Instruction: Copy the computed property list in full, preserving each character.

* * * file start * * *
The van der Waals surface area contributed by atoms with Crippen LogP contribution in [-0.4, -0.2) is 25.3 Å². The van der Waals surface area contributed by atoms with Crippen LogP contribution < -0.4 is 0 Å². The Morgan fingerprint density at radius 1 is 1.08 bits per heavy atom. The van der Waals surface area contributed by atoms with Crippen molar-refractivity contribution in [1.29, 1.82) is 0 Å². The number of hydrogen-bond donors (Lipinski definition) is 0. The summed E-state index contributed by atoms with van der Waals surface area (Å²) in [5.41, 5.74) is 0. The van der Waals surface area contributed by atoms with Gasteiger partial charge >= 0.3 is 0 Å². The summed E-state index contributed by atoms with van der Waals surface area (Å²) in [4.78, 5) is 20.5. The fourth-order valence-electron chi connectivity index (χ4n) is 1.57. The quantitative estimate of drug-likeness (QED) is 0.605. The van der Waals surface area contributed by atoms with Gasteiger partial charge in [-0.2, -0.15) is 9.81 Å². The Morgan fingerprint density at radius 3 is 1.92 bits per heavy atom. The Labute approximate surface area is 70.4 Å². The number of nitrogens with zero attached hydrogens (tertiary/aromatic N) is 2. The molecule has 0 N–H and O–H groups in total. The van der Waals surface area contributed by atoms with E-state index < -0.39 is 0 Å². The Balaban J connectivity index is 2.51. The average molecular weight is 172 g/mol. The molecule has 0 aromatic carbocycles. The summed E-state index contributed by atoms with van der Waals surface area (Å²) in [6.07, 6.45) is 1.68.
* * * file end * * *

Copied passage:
The van der Waals surface area contributed by atoms with Crippen LogP contribution in [-0.4, -0.2) is 25.3 Å². The van der Waals surface area contributed by atoms with Crippen LogP contribution < -0.4 is 0 Å². The Morgan fingerprint density at radius 1 is 1.08 bits per heavy atom. The van der Waals surface area contributed by atoms with Crippen molar-refractivity contribution in [1.29, 1.82) is 0 Å². The number of hydrogen-bond donors (Lipinski definition) is 0. The summed E-state index contributed by atoms with van der Waals surface area (Å²) in [5.41, 5.74) is 0. The van der Waals surface area contributed by atoms with Gasteiger partial charge >= 0.3 is 0 Å². The summed E-state index contributed by atoms with van der Waals surface area (Å²) in [4.78, 5) is 20.5. The fourth-order valence-electron chi connectivity index (χ4n) is 1.57. The quantitative estimate of drug-likeness (QED) is 0.605. The van der Waals surface area contributed by atoms with Gasteiger partial charge in [-0.2, -0.15) is 9.81 Å². The Morgan fingerprint density at radius 3 is 1.92 bits per heavy atom. The Labute approximate surface area is 70.4 Å². The number of nitrogens with zero attached hydrogens (tertiary/aromatic N) is 2. The molecule has 0 N–H and O–H groups in total. The van der Waals surface area contributed by atoms with E-state index < -0.39 is 0 Å². The Balaban J connectivity index is 2.51. The average molecular weight is 172 g/mol. The molecule has 0 aromatic carbocycles. The summed E-state index contributed by atoms with van der Waals surface area (Å²) in [6.07, 6.45) is 1.68.